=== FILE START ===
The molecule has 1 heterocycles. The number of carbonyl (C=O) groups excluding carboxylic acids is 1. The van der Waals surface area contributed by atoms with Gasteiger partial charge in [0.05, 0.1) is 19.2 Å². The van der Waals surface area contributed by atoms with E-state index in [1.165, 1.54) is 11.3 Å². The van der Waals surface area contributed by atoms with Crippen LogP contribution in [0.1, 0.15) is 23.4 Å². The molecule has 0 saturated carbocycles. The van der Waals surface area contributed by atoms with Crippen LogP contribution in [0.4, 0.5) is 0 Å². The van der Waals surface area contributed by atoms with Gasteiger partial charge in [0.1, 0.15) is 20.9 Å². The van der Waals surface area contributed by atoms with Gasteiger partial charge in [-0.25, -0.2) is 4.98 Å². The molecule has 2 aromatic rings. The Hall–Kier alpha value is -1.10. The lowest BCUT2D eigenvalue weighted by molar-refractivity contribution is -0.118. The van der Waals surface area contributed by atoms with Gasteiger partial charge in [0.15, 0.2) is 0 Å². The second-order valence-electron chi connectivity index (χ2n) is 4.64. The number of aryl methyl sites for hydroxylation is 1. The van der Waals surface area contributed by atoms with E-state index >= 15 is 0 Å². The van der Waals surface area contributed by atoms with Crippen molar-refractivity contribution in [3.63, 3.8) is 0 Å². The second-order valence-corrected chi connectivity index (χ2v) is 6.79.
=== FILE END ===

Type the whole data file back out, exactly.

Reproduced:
The molecule has 1 heterocycles. The number of carbonyl (C=O) groups excluding carboxylic acids is 1. The van der Waals surface area contributed by atoms with Gasteiger partial charge in [0.05, 0.1) is 19.2 Å². The van der Waals surface area contributed by atoms with E-state index in [1.165, 1.54) is 11.3 Å². The van der Waals surface area contributed by atoms with Crippen LogP contribution in [0.1, 0.15) is 23.4 Å². The molecule has 0 saturated carbocycles. The van der Waals surface area contributed by atoms with Crippen LogP contribution in [0.4, 0.5) is 0 Å². The van der Waals surface area contributed by atoms with Gasteiger partial charge in [0.1, 0.15) is 20.9 Å². The van der Waals surface area contributed by atoms with Gasteiger partial charge in [-0.25, -0.2) is 4.98 Å². The molecule has 2 aromatic rings. The Hall–Kier alpha value is -1.10. The lowest BCUT2D eigenvalue weighted by molar-refractivity contribution is -0.118. The van der Waals surface area contributed by atoms with Gasteiger partial charge in [0.15, 0.2) is 0 Å². The second-order valence-electron chi connectivity index (χ2n) is 4.64. The number of aryl methyl sites for hydroxylation is 1. The van der Waals surface area contributed by atoms with E-state index >= 15 is 0 Å². The van der Waals surface area contributed by atoms with Crippen molar-refractivity contribution in [3.63, 3.8) is 0 Å². The second-order valence-corrected chi connectivity index (χ2v) is 6.79.